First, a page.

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12-year-old refugee girl in hospital after self-harm with sharp object

A 12-year-old refugee girl was transferred to a hospital in Thessaloniki, Northern Greece on Tuesday noon. She girl had suffered injuries she caused to herself with a sharp object while in the reception center where she has been living with her family.

The refugee girl from Iran was living in the reception center of Nea Apollonia.

The family moved last month from the notorious hot spot of Moria on Lesvos to Northern Greece when the Greek government started to transfer families and vulnerable people to the mainland.

The refugee girl had psychological problems and was under psychological supervision in Moria, private ANT1 TV reported.

The girl had a light injury in her wrist, local media report.

As the girl’s life was not in danger, her parents insisted of taking her back to the camp and signed all relevant papers.

Charity organizations have warned of increasing suicide attempts and self-harm by refugee children as young as 10 years old in the overcrowded hot spot of Moria.

Médecins Sans Frontières/Doctors Without Borders (MSF) made one more appeal to Greek authorities last month urging them for emergency evacuation from Moria to safe accommodation on the Greek mainland and in the European Union..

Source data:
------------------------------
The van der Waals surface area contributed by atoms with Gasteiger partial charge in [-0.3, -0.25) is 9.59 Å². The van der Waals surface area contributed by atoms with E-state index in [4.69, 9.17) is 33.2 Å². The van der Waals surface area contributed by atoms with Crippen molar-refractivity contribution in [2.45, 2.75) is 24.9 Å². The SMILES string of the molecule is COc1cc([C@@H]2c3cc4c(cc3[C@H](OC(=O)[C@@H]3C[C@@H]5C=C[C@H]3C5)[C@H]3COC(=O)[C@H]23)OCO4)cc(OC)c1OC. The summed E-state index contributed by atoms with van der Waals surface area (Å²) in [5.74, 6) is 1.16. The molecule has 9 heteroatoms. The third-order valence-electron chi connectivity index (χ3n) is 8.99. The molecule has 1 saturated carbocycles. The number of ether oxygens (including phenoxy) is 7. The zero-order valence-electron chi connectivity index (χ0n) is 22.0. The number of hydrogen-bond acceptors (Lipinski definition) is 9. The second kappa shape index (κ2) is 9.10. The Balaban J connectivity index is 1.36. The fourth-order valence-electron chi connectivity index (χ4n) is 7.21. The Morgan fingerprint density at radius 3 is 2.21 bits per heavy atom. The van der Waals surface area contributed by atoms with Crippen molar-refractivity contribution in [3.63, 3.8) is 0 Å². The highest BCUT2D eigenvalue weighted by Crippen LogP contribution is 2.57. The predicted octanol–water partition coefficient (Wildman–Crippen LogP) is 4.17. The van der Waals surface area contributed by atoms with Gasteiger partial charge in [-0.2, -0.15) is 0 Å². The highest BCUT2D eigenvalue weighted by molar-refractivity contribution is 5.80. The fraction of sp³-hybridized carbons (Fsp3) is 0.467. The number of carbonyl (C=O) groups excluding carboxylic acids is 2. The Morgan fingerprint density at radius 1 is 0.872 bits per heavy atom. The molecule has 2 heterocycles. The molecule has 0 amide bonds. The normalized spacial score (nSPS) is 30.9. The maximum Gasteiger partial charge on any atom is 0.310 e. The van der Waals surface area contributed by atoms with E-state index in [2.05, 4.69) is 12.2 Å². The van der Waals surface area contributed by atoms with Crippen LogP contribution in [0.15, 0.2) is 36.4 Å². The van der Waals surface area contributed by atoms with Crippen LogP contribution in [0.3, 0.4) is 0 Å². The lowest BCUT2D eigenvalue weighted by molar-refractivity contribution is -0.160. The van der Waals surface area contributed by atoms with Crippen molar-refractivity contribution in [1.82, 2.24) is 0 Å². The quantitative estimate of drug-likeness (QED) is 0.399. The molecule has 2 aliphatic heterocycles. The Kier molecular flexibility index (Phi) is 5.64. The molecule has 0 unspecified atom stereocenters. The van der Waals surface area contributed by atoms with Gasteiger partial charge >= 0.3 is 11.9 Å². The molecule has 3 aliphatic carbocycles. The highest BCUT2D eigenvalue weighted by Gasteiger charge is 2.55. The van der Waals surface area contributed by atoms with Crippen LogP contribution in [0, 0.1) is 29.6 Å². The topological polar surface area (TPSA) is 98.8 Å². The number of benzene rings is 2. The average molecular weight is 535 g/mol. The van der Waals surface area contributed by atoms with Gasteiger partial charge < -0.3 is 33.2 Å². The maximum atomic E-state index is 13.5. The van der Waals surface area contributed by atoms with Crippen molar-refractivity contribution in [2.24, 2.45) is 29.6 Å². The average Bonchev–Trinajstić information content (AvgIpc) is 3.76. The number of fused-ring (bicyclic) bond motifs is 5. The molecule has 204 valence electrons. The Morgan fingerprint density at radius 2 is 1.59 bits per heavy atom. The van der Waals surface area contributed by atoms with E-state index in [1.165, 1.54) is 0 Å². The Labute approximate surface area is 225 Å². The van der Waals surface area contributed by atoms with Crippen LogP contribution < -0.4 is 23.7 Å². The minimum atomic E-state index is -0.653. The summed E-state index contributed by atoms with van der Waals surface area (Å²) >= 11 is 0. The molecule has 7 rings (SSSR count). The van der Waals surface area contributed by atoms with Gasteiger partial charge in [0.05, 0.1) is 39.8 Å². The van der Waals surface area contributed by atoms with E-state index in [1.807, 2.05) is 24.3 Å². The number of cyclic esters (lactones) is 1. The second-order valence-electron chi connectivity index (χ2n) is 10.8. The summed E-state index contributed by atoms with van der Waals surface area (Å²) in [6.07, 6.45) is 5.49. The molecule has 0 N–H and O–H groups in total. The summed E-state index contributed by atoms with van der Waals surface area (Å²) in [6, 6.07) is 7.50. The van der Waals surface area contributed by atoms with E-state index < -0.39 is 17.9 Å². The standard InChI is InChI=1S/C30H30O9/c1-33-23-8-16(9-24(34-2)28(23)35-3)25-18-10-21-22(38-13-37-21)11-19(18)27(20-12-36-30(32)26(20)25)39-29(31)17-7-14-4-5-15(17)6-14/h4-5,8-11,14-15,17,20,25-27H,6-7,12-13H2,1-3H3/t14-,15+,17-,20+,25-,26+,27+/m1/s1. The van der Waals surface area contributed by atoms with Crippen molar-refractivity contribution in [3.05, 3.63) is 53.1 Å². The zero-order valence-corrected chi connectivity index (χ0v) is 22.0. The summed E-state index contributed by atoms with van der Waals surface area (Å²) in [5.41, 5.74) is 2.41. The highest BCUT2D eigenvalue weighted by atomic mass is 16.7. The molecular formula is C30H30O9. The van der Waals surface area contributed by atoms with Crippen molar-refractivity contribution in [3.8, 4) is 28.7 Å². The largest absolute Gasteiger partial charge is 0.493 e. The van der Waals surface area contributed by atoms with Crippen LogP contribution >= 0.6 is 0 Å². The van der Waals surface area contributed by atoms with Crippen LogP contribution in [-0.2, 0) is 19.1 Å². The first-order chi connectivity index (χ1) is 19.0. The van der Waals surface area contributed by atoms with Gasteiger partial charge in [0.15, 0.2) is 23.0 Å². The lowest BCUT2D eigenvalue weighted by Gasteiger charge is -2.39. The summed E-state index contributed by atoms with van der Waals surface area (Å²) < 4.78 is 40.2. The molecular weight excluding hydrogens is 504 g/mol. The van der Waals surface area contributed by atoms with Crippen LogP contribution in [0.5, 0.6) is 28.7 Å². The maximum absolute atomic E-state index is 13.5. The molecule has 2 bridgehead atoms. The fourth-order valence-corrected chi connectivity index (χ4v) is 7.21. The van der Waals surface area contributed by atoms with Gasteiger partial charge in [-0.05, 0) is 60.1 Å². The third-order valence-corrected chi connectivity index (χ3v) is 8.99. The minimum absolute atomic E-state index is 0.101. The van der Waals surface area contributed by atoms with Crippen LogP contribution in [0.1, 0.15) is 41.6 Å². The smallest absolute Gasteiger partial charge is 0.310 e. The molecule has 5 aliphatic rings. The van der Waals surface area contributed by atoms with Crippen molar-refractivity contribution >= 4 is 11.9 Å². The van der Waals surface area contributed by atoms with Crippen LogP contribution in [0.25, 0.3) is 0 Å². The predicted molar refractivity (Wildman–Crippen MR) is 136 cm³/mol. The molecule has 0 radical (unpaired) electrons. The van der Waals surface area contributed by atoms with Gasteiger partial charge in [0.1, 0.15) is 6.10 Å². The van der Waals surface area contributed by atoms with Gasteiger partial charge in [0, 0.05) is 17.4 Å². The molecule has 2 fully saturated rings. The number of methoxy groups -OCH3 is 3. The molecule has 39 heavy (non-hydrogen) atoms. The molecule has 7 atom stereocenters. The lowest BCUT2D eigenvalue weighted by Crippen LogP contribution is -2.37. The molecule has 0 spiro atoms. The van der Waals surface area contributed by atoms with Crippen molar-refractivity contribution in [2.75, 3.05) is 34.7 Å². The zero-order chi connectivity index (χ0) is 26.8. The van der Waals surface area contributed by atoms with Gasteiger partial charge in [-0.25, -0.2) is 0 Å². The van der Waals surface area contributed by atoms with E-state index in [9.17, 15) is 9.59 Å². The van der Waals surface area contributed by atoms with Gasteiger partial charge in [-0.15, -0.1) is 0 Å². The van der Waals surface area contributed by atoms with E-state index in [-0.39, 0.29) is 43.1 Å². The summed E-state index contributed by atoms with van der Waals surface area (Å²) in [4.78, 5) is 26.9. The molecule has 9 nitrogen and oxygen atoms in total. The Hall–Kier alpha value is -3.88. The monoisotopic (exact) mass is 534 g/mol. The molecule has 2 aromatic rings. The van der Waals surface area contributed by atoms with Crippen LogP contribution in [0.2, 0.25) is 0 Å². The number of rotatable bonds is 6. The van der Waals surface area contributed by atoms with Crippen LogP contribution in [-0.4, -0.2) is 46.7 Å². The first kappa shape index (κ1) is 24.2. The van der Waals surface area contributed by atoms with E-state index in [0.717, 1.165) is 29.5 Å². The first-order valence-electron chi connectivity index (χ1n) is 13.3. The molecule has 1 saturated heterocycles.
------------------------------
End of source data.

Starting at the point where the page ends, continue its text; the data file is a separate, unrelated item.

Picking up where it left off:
Criticizing the appalling living conditions in Moria,  the MSF said  that there were multiple cases each week of teenagers who have attempted to commit suicide or self-harmed.

Between February and June this year, in a group mental health activity for children (aged between six and 18 years), MSF teams observed that nearly a quarter of the children participating (18 of 74 children) had self-harmed, attempted suicide or had thought about committing suicide. Other child patients were suffering from elective mutism, panic attacks, anxiety, aggressive outbursts and constant nightmares.

“These children come from countries in war, where they have experienced very extreme violence and trauma. Rather than receiving care and protection in Europe, they are instead subjected to ongoing fear, stress and episodes of further violence, including sexual violence,” says Dr. Declan Barry, MSF’s medical coordinator in Greece.

“Moreover, the environment is unsafe and unsanitary, and as a result we see many cases of recurrent diarrhea and skin infections in children of all ages. At this level of overcrowding and unsanitary conditions, the risk of outbreaks is very high”.

MSF has treated many children who have been identified by the hospital as needing care in Athens, however due to a lack of accommodation on the mainland, these children cannot access that care, and so are forced to live in an environment where their medical condition and mental health deteriorates.

More than 400 asylum refugees have been transferred from Moria to the mainland since the MSF appeal, but can the transfer alone heal the children’s wounds?

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